IMG_104Smuts found thousands admirers for his speeches, in the general public, political circles and even in the British Parliament who received him with a resounding ovation, all of them within living knowledge of the South African War and the extremely hard time tenacious Boers, including Smuts, had given the British during the war.

The value of the ‘little guy’ standing up to the giant and giving it a bloody nose resounds very well in the English-speaking world.  So too the very British value of ‘pluckiness’ which the British saw in a tiny Republic taking on a Superpower, you just had to admire it.  Again, the Boer cause strikes the British value of ‘fortitude’, the ‘stiff upper lip’ required for supreme perseverance against intense adversary – and the Boer fighter amplified this value in buckets.

The 2nd Anglo-Boer war (1899-1902) was the single biggest event to ‘shape’ the young Churchill as a character, it forged him into who he became and his exploits in South Africa directly contributed to his success as leader.  He was time and again to encounter the Boer fighting spirit and strategic and tactical capability, the Boers made a POW of him, shot his horse out from under him and so narrowly killed him on so many occasions that Churchill would describe the sonic wakes of Boer bullets so close to blowing his head off they ‘kissed his cheeks’, his survival of Boer military assaults and marksmanship he puts down to his own sheer luck and nothing else.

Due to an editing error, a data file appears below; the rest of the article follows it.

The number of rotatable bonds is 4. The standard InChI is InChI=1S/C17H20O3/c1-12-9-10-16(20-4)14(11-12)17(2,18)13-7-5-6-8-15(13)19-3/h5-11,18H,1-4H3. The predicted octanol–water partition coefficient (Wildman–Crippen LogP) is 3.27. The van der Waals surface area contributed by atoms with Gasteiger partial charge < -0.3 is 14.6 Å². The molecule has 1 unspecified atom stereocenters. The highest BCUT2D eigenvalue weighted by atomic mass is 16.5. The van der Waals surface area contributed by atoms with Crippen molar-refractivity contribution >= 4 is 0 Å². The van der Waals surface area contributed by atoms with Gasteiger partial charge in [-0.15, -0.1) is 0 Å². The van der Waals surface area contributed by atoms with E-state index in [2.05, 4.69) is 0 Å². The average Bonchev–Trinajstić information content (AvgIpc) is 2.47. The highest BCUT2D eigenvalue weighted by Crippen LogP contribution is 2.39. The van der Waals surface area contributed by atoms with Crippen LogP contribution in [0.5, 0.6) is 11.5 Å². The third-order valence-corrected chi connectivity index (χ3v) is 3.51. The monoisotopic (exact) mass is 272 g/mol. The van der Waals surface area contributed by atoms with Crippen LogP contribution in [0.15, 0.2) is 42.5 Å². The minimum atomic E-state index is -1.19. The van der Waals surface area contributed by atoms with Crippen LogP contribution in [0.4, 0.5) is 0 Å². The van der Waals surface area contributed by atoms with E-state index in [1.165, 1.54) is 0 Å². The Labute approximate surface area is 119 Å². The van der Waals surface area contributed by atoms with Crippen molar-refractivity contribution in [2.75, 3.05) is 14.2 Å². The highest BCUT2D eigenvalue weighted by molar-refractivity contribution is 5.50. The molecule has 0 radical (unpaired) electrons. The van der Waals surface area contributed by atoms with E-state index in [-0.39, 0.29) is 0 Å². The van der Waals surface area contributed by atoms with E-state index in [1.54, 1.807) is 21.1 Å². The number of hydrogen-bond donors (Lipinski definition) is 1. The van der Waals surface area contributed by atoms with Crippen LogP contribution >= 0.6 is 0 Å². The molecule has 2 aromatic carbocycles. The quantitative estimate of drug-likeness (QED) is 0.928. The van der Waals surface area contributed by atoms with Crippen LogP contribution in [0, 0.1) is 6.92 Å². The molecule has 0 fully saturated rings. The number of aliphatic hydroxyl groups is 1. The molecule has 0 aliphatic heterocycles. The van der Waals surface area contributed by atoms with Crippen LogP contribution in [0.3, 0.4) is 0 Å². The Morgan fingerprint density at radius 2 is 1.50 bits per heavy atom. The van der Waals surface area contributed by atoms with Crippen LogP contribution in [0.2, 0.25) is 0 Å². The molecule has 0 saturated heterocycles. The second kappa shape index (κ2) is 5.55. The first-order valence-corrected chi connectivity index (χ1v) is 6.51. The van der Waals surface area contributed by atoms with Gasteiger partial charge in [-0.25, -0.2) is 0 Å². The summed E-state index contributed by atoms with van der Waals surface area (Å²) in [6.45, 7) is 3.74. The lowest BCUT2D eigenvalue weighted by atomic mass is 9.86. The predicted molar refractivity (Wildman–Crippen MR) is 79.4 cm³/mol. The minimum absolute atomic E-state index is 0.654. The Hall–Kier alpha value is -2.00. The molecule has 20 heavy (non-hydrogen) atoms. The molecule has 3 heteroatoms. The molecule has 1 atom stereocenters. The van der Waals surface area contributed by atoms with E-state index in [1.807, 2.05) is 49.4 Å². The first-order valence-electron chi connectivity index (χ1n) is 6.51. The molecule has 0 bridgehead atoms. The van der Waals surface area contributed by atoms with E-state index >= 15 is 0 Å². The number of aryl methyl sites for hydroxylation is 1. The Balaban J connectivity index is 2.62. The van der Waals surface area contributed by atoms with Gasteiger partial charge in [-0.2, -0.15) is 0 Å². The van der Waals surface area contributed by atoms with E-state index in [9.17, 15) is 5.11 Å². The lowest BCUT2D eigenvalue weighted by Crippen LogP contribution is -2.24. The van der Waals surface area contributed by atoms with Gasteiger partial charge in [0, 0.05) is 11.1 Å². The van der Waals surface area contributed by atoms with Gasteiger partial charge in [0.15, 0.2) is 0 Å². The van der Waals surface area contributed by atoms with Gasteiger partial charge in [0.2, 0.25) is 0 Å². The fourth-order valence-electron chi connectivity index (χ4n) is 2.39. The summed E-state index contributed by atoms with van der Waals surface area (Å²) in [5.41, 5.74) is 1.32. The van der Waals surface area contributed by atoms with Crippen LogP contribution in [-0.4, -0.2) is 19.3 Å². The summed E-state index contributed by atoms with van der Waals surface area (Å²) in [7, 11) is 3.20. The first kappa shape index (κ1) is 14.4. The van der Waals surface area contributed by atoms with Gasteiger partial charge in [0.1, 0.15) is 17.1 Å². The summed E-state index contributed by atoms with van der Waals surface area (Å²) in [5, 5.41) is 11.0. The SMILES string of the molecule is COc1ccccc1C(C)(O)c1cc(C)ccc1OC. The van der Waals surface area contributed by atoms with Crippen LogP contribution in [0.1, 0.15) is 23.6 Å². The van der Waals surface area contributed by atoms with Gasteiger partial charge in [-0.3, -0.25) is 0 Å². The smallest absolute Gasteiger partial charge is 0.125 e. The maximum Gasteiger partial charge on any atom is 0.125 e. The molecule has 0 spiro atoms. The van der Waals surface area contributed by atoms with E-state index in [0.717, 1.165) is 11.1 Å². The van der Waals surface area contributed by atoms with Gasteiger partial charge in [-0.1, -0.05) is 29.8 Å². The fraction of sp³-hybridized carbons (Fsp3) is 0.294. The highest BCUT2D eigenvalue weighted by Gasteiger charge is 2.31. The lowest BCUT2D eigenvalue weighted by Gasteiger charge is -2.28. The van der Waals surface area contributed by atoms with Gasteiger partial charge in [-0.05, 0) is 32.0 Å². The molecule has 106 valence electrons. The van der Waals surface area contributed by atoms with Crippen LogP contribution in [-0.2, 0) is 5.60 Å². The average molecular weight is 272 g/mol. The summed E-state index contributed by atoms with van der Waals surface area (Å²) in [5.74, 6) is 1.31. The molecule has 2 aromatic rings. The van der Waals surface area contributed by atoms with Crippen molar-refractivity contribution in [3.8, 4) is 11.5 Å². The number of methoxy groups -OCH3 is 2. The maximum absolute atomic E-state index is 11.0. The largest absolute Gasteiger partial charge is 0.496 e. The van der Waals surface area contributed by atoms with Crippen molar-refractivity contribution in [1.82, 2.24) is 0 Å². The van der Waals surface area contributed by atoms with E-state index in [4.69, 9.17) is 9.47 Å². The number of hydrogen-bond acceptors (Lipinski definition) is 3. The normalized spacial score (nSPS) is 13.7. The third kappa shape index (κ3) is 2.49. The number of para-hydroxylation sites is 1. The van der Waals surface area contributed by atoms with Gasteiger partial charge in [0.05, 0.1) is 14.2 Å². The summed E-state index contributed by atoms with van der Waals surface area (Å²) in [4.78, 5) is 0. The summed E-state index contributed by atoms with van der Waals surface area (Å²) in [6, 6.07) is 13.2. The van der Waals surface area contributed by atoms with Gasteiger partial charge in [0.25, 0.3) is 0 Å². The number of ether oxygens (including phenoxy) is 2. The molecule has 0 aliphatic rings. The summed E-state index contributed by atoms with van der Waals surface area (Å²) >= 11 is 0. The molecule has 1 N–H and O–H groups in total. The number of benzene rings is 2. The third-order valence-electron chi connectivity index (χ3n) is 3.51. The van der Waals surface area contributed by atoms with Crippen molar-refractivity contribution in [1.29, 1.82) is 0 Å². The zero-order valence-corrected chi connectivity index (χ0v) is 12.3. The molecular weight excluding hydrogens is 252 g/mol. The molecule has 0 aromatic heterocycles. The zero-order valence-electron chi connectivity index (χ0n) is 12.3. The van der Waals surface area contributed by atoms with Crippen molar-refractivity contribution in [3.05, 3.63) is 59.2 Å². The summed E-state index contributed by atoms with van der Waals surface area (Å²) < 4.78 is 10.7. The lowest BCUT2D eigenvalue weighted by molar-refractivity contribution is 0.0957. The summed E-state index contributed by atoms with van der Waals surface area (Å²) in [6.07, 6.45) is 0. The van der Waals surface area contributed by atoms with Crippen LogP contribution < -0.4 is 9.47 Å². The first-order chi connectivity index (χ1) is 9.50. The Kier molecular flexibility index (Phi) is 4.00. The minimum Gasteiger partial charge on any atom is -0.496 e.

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General Jan Smuts in the 2nd Anglo-Boer War

What’s not to admire about these ‘pesky’ Boers made up of small groups of simple farming folk in their thousands using skilful military manoeuvrability and marksmanship to keep an entire professional army expeditionary force in their hundreds of thousands at bay with their heads down.